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By Ali Qassim
Aug. 31—Male managers in the U.K. are 40 percent more likely to be promoted into senior and higher-paying management roles than their female counterparts, according to results from an annual survey.
The different promotion rates of men and women are one of the main causes of the virtually unchanged gender pay gap, according to the latest Gender Salary Survey from the Chartered Management Institute and Xpert HR.
The results come just months before large companies are required to report on their gender pay gap under new rules that come into effect in April 2017.
“Even before the new regulations kick in, employers need to get on board with reporting on their recruitment and promotion policies and how much they pay their men and women,” CMI chief executive Ann Francke said in a statement announcing release of the report.
According to the survey of 60,000 British employees, 14 percent of men in management roles were promoted during the 12 months studied compared to 10 percent of women. Among managers who worked for the same employer during the previous five years, men fared even better, 47 percent receiving promotions compared to 39 percent of women.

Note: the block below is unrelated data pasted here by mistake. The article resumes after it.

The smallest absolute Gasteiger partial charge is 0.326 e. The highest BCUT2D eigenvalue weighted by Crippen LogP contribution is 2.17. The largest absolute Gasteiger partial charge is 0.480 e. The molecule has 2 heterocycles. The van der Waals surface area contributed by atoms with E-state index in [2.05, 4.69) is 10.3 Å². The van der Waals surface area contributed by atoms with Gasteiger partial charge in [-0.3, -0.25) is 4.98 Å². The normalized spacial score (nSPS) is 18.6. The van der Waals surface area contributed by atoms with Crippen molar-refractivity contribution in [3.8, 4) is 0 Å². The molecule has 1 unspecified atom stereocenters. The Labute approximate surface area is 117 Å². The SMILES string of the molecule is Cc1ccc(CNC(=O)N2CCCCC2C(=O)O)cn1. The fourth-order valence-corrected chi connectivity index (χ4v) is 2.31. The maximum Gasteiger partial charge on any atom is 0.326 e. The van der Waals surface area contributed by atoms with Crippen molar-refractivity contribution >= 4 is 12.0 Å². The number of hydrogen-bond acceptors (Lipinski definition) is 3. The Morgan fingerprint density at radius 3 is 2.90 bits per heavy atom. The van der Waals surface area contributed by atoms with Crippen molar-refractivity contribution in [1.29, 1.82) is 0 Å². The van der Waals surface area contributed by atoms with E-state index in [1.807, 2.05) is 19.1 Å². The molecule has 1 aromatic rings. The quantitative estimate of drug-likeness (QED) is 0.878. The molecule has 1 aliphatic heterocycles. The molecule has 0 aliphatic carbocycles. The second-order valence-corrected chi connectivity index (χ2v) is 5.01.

The disparity in promotion rates has produced a largely unchanged gender pay gap, which for the last 12 months was 23.1 percent compared to 22.8 percent in 2015.
The average full-time equivalent salary for male managers now stands at just over 38,800 pounds ($51,000), almost 9,000 pounds ($12,000) more than the average female manager’s. The pay gap is even higher for directors and CEOs, among whom men earn an average base salary over 130,000 pounds ($171,000), some 16,500 pounds ($22,000) more than women at the same level.
The survey also revealed a “bonus gap” between the sexes, 43 percent of men receiving an annual bonus in the last year compared to 36 percent of women. The average man’s bonus was almost 5,400 pounds ($7,000) compared to almost 2,800 pounds ($3,700) for women. The gap is even larger at more senior levels, male senior managers receiving an average bonus of about 22,700 pounds (almost $30,000) compared to women’s 13,700 pounds ($18,000).
To contact the reporter on this story: Ali Qassim in London at email@example.com
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An infographic summarizing survey results is available here.
For more information on British HR law and regulation, see the U.K. primer.
Copyright © 2016 The Bureau of National Affairs, Inc. All Rights Reserved.
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